Nerve Blocking Horses as Part of a Lameness Exam


Nerve blocking particular leg structures is a method veterinarians can use to help locate, or confirm, the location of pain associated with lameness. Veterinarians will inject an analgesic to numb the nerves in the area suspected to be the source of pain. Many chronic hoof and leg ailments present as lameness without enough specific characteristics to determine the location of the pain. In this case your veterinarian may begin by numbing the lowest structure on the leg and work their way up the leg.

The numbing affect is seen about 10 minutes after injecting. The veterinarian will then perform a lameness evaluation. The horse will be asked to jog in a straight line away from them, and then towards them. The horse may also be asked to work on the lounge line while the doctor evaluates gait and transitions.

A horse is considered to have “blocked sound” when lameness is no longer exhibited.

Types of Nerve Blocks

Palmar Digital Nerve Block (Heel Block) – The block targets the back of the foot. It is injected over the palmar digital nerve just under the skin. It blocks the heel bulbs, frog, navicular bone, navicular bursa, the coffin joint, and the phalanx.

Abaxial Sesamoid Nerve Block – The block targets the palmar nerve: includes the medial and lateral palmer and the dorsal branch. The nerve runs along the back of the pastern. It blocks the deep digital flexor tendons in the foot, pastern joint and may numb portions of the fetlock joint.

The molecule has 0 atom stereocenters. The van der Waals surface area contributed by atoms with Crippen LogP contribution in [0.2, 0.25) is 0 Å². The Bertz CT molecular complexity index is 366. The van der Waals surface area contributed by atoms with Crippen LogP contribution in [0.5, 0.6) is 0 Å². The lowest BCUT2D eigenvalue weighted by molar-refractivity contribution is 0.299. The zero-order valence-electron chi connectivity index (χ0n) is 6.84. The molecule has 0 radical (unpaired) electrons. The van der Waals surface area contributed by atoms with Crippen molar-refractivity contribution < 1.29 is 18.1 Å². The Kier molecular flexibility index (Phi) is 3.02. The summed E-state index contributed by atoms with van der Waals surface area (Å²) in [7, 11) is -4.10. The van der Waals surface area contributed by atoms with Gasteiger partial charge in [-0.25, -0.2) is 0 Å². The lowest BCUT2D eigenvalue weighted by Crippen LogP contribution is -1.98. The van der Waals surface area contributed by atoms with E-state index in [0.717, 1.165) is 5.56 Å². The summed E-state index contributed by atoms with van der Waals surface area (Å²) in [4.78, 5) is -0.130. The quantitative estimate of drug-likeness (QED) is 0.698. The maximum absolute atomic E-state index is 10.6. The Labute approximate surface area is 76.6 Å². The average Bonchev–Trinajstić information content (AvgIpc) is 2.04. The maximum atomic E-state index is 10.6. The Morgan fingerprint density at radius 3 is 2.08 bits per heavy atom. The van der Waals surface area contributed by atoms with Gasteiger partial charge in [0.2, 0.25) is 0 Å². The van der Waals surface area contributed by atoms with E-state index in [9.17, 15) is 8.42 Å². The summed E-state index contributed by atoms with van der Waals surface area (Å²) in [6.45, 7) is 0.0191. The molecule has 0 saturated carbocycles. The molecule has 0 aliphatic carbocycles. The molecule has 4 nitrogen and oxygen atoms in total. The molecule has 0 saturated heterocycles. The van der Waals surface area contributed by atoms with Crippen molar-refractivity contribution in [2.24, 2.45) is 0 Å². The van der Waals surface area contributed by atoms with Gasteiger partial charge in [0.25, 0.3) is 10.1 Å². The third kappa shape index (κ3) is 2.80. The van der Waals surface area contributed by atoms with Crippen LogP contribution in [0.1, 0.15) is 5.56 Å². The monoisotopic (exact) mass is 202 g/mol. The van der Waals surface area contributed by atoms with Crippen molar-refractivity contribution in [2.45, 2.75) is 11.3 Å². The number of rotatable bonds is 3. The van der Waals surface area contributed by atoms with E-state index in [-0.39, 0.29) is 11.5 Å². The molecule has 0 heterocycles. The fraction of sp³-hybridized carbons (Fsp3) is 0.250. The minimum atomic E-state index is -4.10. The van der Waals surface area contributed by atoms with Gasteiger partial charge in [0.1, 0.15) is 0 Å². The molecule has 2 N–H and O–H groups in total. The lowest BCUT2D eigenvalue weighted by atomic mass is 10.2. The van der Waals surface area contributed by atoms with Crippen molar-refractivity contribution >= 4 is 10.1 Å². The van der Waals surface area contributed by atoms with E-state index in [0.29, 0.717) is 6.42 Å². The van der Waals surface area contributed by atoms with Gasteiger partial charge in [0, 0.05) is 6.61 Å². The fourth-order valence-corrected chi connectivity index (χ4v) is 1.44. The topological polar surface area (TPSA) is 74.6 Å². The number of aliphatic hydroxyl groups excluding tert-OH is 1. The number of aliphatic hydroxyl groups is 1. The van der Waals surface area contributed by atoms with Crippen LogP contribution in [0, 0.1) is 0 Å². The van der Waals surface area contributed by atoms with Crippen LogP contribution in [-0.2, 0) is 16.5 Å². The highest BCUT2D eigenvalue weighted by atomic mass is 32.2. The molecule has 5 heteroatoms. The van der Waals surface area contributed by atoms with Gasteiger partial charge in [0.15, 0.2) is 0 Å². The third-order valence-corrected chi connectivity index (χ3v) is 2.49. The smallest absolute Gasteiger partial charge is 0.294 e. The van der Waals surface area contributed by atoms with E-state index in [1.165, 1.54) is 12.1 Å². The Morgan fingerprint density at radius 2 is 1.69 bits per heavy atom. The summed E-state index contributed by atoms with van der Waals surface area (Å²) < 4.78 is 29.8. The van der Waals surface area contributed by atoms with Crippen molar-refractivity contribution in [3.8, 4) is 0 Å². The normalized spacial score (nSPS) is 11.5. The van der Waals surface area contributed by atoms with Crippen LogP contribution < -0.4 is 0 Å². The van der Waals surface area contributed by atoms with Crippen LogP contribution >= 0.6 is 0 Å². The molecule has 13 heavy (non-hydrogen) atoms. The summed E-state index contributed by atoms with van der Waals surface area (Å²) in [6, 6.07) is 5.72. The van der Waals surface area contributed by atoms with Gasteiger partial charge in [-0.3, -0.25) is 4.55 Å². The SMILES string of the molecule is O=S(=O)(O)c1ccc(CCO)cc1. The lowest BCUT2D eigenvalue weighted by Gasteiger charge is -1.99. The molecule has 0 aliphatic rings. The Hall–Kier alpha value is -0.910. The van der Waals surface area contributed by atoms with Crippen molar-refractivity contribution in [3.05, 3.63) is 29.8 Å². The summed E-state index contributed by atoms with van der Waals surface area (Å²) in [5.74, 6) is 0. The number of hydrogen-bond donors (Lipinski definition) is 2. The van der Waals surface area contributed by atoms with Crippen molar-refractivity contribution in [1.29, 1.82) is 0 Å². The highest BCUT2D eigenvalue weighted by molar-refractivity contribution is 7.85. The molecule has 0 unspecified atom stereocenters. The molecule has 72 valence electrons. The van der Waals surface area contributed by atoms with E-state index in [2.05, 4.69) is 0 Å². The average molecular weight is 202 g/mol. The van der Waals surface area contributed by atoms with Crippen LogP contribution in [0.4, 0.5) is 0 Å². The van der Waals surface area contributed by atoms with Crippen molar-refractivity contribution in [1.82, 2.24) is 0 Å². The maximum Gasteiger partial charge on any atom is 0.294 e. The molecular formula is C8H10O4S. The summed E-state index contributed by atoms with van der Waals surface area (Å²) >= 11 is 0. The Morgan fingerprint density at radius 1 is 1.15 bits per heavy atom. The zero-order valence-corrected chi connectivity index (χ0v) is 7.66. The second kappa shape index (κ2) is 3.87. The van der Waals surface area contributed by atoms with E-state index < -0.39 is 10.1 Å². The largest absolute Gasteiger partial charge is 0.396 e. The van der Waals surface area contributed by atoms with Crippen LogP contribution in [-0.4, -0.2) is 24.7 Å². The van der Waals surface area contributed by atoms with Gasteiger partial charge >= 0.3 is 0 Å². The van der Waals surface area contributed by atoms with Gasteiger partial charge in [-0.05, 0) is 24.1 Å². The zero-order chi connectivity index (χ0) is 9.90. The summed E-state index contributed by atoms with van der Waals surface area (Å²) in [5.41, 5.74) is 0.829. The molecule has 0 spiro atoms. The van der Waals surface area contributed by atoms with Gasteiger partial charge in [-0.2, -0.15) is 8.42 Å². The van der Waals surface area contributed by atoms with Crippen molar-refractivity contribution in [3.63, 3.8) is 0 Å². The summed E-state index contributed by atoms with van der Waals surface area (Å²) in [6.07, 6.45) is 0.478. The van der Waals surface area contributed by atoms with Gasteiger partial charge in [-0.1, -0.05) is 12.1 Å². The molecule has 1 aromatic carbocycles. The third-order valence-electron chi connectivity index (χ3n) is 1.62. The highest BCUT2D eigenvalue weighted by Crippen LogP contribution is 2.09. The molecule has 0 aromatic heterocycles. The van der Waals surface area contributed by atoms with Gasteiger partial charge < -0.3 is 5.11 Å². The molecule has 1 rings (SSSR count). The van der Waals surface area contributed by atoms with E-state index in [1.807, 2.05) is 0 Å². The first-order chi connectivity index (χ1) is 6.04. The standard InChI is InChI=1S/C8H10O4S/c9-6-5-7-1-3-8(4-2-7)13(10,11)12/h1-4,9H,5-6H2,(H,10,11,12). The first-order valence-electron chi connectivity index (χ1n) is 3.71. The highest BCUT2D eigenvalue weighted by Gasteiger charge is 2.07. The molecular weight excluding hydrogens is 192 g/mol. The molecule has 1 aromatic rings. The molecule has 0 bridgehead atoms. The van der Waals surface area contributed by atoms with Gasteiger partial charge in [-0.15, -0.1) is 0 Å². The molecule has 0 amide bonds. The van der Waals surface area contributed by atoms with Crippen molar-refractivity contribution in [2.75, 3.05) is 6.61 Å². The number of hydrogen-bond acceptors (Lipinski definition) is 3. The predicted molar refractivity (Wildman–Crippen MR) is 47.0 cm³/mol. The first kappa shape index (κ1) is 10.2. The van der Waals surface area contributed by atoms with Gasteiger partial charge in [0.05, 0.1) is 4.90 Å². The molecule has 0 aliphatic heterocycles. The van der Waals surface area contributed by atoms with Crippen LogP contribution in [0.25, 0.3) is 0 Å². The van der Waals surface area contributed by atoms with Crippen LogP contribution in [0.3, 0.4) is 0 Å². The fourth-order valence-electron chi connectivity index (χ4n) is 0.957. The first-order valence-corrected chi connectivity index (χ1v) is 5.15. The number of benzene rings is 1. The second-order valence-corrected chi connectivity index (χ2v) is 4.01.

Palmar Nerve Block, or Low 4-point Block – This block will block the palmar nerves below the communicating branch and also the palmar metacarpal nn. at the level of the distal ends of the splint bones.


High Palmar Nerve Block, or High 4-point Block – This block is performed above the communicating branch and blocks the same structures as the low palmar at a higher level. In turn, most of the suspensory ligament is blocked also.

(These are the most common lower limb nerve blocks, there are many more higher up in the limb that can be performed also. If you have questions, call or email our office staff )